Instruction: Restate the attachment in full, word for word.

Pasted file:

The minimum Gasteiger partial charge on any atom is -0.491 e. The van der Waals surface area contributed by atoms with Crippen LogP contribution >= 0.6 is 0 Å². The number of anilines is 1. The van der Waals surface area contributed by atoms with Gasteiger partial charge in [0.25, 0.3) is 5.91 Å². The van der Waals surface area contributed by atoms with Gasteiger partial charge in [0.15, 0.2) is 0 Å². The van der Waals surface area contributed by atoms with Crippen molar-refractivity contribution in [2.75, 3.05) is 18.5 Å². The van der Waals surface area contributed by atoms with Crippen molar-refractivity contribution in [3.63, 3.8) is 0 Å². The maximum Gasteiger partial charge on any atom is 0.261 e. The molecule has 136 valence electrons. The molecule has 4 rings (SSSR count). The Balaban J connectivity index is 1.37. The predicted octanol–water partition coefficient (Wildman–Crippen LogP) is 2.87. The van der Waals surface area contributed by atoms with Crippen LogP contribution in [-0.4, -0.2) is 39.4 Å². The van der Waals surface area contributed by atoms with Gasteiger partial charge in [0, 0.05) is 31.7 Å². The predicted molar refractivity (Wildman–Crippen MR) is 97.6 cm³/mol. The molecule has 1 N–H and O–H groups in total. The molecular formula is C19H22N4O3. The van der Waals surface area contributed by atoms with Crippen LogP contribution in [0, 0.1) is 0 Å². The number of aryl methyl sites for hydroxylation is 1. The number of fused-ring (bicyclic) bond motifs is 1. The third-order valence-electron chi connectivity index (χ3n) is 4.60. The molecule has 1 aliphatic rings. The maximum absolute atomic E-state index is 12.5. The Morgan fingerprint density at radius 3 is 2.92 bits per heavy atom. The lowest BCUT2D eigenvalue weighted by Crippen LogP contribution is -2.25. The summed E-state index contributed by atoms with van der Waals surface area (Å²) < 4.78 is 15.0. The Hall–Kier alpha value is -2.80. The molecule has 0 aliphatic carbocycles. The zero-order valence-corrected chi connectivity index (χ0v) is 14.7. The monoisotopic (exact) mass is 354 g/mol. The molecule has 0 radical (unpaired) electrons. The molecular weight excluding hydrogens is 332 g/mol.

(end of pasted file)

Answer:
The minimum Gasteiger partial charge on any atom is -0.491 e. The van der Waals surface area contributed by atoms with Crippen LogP contribution >= 0.6 is 0 Å². The number of anilines is 1. The van der Waals surface area contributed by atoms with Gasteiger partial charge in [0.25, 0.3) is 5.91 Å². The van der Waals surface area contributed by atoms with Gasteiger partial charge in [0.15, 0.2) is 0 Å². The van der Waals surface area contributed by atoms with Crippen molar-refractivity contribution in [2.75, 3.05) is 18.5 Å². The van der Waals surface area contributed by atoms with Crippen molar-refractivity contribution in [3.63, 3.8) is 0 Å². The maximum Gasteiger partial charge on any atom is 0.261 e. The molecule has 136 valence electrons. The molecule has 4 rings (SSSR count). The Balaban J connectivity index is 1.37. The predicted octanol–water partition coefficient (Wildman–Crippen LogP) is 2.87. The van der Waals surface area contributed by atoms with Crippen LogP contribution in [-0.4, -0.2) is 39.4 Å². The van der Waals surface area contributed by atoms with Gasteiger partial charge in [0, 0.05) is 31.7 Å². The predicted molar refractivity (Wildman–Crippen MR) is 97.6 cm³/mol. The molecule has 1 N–H and O–H groups in total. The molecular formula is C19H22N4O3. The van der Waals surface area contributed by atoms with Crippen LogP contribution in [0, 0.1) is 0 Å². The number of aryl methyl sites for hydroxylation is 1. The number of fused-ring (bicyclic) bond motifs is 1. The third-order valence-electron chi connectivity index (χ3n) is 4.60. The molecule has 1 aliphatic rings. The maximum absolute atomic E-state index is 12.5. The Morgan fingerprint density at radius 3 is 2.92 bits per heavy atom. The lowest BCUT2D eigenvalue weighted by Crippen LogP contribution is -2.25. The summed E-state index contributed by atoms with van der Waals surface area (Å²) < 4.78 is 15.0. The Hall–Kier alpha value is -2.80. The molecule has 0 aliphatic carbocycles. The zero-order valence-corrected chi connectivity index (χ0v) is 14.7. The monoisotopic (exact) mass is 354 g/mol. The molecule has 0 radical (unpaired) electrons. The molecular weight excluding hydrogens is 332 g/mol.